Rethinking Neolithic Societies (Hardback)
New Perspectives on Social Relations, Political Organization and Cohabitation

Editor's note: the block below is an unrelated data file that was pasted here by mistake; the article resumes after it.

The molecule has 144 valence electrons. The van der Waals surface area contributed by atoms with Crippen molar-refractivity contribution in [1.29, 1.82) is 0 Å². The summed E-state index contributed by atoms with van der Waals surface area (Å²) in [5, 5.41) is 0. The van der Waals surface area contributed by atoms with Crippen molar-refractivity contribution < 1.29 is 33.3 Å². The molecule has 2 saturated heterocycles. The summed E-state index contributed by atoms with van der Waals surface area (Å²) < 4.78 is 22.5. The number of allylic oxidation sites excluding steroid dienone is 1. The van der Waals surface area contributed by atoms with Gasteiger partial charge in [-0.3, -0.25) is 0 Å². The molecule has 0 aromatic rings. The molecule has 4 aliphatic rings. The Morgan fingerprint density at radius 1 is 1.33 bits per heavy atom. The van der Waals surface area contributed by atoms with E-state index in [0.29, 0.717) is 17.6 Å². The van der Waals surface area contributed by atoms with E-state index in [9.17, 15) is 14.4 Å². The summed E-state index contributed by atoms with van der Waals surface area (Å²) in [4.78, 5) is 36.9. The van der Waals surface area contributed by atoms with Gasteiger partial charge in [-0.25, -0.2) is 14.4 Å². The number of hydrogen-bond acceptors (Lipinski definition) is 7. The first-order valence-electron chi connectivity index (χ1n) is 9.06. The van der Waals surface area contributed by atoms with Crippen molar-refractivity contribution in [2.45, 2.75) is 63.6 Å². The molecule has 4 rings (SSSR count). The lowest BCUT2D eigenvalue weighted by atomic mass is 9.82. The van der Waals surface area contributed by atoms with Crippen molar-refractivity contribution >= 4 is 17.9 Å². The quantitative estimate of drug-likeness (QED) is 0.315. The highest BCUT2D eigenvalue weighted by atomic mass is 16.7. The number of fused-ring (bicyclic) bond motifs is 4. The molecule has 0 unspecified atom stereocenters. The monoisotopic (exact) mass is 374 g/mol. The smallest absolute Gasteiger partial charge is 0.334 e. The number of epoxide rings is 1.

Traditional archaeological ideas about Neolithic societies were shaped by questionable premises. The modern concept of social and cultural coherence of residence groups as well as the ethnic interpretation of ‘archaeological cultures’ fostered ideas of static and homogeneous social entities with fixed borders. Farming – as the core of the Neolithic way of life – was associated with sedentariness rather than with spatial mobility and cross-regional social networks. Furthermore, the widely used (neo-)evolutionist thinking universally assumed a growing social complexity and hierarchisation during prehistory. After all, such ‘top-down'–perspectives deprived individuals and groups of genuine agency and creativity while underestimating the relational dynamic between the social and material worlds. In recent years, a wide array of empirical results on social practices related to material culture and settlement dynamics, (inter-)regional entanglements and spatial mobility were published. For the latter the adoption of the relatively new scientific methods in archaeology like Stable Isotope Analysis as well as aDNA played a crucial role. Yet the question of possible inferences regarding spatial and temporal differences in forms of social organisation has not been addressed sufficiently. The aim of this volume is therefore to rethink former top-down concepts of Neolithic societies by studying social practices and different forms of Neolithic social life by adopting bottom-up social archaeological perspectives. Furthermore, the validity and relevance of terms like ‘society’, ‘community’, ‘social group’ etc. will be discussed. The contributions reach from theoretical to empirical ones and thematize a variety of social theoretical approaches as well as methodological ways of combining different sorts of data. They show the potential of such bottom-up approaches to infer models of social practices and configurations which may live up to the potential social diversity and dynamism of Neolithic societies. The contribution shed light on spatial mobility, social complexity, the importance of (political) interests and factors of kinship etc. We hope that this volume, with its focus on the Neolithic of Europe, will contribute to the ongoing critical debates of theories and concepts as well as on our premises and perspectives on Neolithic societies in general – and the practices of social archaeology as such.